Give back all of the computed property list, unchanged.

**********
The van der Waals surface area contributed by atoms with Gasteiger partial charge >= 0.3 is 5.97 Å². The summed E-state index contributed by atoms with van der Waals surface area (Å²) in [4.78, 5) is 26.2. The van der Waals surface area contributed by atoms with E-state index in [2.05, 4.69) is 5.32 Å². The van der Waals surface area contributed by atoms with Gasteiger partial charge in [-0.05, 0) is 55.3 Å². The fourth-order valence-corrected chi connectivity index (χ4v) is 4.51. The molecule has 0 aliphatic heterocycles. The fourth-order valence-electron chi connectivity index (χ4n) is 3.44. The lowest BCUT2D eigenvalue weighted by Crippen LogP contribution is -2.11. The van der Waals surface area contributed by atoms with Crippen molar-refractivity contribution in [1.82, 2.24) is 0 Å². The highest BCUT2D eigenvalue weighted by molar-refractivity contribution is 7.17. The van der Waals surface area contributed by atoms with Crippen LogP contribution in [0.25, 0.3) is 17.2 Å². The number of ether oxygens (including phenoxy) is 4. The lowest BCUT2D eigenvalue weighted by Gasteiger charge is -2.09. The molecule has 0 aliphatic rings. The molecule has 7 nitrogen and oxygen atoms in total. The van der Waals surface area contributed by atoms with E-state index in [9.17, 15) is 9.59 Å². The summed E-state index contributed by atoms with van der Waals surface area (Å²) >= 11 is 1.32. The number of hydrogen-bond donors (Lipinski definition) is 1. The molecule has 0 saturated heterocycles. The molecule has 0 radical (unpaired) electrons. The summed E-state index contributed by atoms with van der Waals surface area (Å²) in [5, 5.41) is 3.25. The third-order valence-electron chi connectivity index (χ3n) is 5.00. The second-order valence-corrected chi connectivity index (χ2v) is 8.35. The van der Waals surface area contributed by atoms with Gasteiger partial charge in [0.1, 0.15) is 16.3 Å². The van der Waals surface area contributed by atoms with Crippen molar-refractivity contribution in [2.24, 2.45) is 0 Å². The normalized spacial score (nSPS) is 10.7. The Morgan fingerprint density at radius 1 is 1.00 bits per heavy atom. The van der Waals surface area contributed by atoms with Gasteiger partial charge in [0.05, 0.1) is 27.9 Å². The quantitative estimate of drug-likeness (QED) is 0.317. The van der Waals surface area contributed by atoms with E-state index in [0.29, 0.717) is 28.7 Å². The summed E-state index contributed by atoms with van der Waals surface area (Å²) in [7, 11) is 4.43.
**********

The van der Waals surface area contributed by atoms with Gasteiger partial charge >= 0.3 is 5.97 Å². The summed E-state index contributed by atoms with van der Waals surface area (Å²) in [4.78, 5) is 26.2. The van der Waals surface area contributed by atoms with E-state index in [2.05, 4.69) is 5.32 Å². The van der Waals surface area contributed by atoms with Gasteiger partial charge in [-0.05, 0) is 55.3 Å². The fourth-order valence-corrected chi connectivity index (χ4v) is 4.51. The molecule has 0 aliphatic heterocycles. The fourth-order valence-electron chi connectivity index (χ4n) is 3.44. The lowest BCUT2D eigenvalue weighted by Crippen LogP contribution is -2.11. The van der Waals surface area contributed by atoms with Crippen molar-refractivity contribution in [1.82, 2.24) is 0 Å². The highest BCUT2D eigenvalue weighted by molar-refractivity contribution is 7.17. The van der Waals surface area contributed by atoms with Crippen LogP contribution in [0.25, 0.3) is 17.2 Å². The number of ether oxygens (including phenoxy) is 4. The lowest BCUT2D eigenvalue weighted by Gasteiger charge is -2.09. The molecule has 0 aliphatic rings. The molecule has 7 nitrogen and oxygen atoms in total. The van der Waals surface area contributed by atoms with E-state index in [9.17, 15) is 9.59 Å². The summed E-state index contributed by atoms with van der Waals surface area (Å²) >= 11 is 1.32. The number of hydrogen-bond donors (Lipinski definition) is 1. The molecule has 0 saturated heterocycles. The molecule has 0 radical (unpaired) electrons. The summed E-state index contributed by atoms with van der Waals surface area (Å²) in [5, 5.41) is 3.25. The third-order valence-electron chi connectivity index (χ3n) is 5.00. The second-order valence-corrected chi connectivity index (χ2v) is 8.35. The van der Waals surface area contributed by atoms with Gasteiger partial charge in [0.1, 0.15) is 16.3 Å². The van der Waals surface area contributed by atoms with Crippen molar-refractivity contribution in [2.24, 2.45) is 0 Å². The normalized spacial score (nSPS) is 10.7. The Morgan fingerprint density at radius 1 is 1.00 bits per heavy atom. The van der Waals surface area contributed by atoms with Gasteiger partial charge in [0.05, 0.1) is 27.9 Å². The quantitative estimate of drug-likeness (QED) is 0.317. The van der Waals surface area contributed by atoms with E-state index in [0.29, 0.717) is 28.7 Å². The summed E-state index contributed by atoms with van der Waals surface area (Å²) in [7, 11) is 4.43.